by Justin Davis
BEIJING, Aug 13, 2008 (AFP) – When the Olympic track cycling competition gets underway on Friday, the power and speed of the world’s biggest track stars won’t be the only thing on display.
At the Laoshan Velodrome, the big medal favourites will also unleash millions of euros (dollars) worth of the latest technology in the hope it can give them a vital edge.
Track bikes, compared to their road cousins, look like simple machines. They have no brakes or gears, and the pedal cleats are reinforced with toe straps to make sure there are no glitches.
But try to ride one, and try stopping, and you realize that the futuristic shapes formed by carbon-fiber nanotechnology are designed for only one thing: going as fast as possible.
“The bikes are relatively simple,” Chris Boardman, who at Barcelona in 1992 became Britain’s first Olympic cycling gold medalist since 1920, told Bicycle.net.
“The gear is a single freewheel, but the aerodynamic aspect is crucial. Carbon fiber is the main material we use because it’s very resistant and can be bent into almost any shape.”
While a veil of secrecy surrounds much of Britain’s track material, the French team’s ‘Look’ bikes are mass produced and used by several competing countries including hosts China, who have painted theirs a customary red.
France’s head mechanic Jean-Pierre Delorme said each of their machines, if on sale to the public, would cost around 15,000 euros (22,000 dollars).
Theoretically, the lighter the bike, the faster you go. The minimum regulation weight is just 6.8kg and – because they are so light already – the lack of brakes and gears can cause occasional problems at the weigh-in.
As well as continually changing wheels, chainrings and the fixed gearing in the search for a winning combination, mechanics need a trick or two up their sleeves.
Adding weight to bikes has not been unknown.
“I’ve been caught out at the weigh-in a couple of times when the bike has been 125 grams too light,” explained Delorme.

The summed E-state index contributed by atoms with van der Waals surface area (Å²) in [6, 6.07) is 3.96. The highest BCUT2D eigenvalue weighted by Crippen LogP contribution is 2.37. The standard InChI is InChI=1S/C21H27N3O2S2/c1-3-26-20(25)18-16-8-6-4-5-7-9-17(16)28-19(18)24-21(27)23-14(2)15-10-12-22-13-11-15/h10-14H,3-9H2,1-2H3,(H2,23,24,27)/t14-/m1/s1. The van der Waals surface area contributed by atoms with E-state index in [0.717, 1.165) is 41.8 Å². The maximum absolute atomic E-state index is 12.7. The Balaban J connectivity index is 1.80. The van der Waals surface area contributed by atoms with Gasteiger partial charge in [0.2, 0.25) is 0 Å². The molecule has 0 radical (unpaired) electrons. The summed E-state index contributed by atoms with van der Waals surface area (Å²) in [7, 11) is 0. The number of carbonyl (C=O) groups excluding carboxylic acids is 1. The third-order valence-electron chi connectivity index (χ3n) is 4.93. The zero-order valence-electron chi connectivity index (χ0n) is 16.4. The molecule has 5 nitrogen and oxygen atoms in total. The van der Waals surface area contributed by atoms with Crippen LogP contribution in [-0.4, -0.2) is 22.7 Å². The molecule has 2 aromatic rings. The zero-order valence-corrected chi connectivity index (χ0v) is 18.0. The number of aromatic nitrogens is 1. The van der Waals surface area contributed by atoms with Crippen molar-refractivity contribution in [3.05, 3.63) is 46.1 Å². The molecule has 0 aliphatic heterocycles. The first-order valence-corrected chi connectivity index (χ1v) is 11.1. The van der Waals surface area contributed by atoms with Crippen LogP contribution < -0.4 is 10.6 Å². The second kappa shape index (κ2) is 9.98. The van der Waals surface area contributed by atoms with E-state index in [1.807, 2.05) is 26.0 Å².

“But we can do certain things, like adding a strip of metal in a discrete place to make sure they meet the regulations.”
Tubular tires are made from silk and glued on to the rims of the wheels, with the thin rubber coating alone making contact with the wooden boards of the angled banking of the 250-meter track.
At 150 euros (220 dollars) each, punctures are to be avoided – although some tires only have a lifespan of 50 kilometres.
The minute detail that goes into creating the space-age equipment spreads to the riders’ flashy skin suits and helmets that make them look from another world.
It’s rather fitting, given that from outside the Velodrome here looks like a flying saucer.
While Boardman says the carbon-fibre coated helmets – designed to reduce air resistance – are “probably bullet-proof”, British track sprinter Jamie Staff says he can empathise with the Olympic swimmers.
He too has trouble getting his skin suit on.
“Once it’s on though, I feel like I’m Batman, only in white and blue instead of black!” he said.
Hidden away in the minds of experts like Boardman – the team’s research and development chief – is the kind of knowledge that can remove critical thousandths of a second from Olympic performances.
Deciding to “keeping an open mind” when searching for and developing new ideas, Boardman – who embraced many new technologies prior to his Olympic triumph – has spent years perfecting an estimated “150 details” that go into Britain’s hugely successful track team.
In the notoriously secretive world of track cycling, those details are rarely given away. But, he admits, it’s only a matter of time before their rivals catch up.
“It’s impossible to keep a secret in this sport, and you don’t have a winning formula for very long,” he added.
“But if you’re working hard to gain an edge, you try to make sure you don’t give it away.”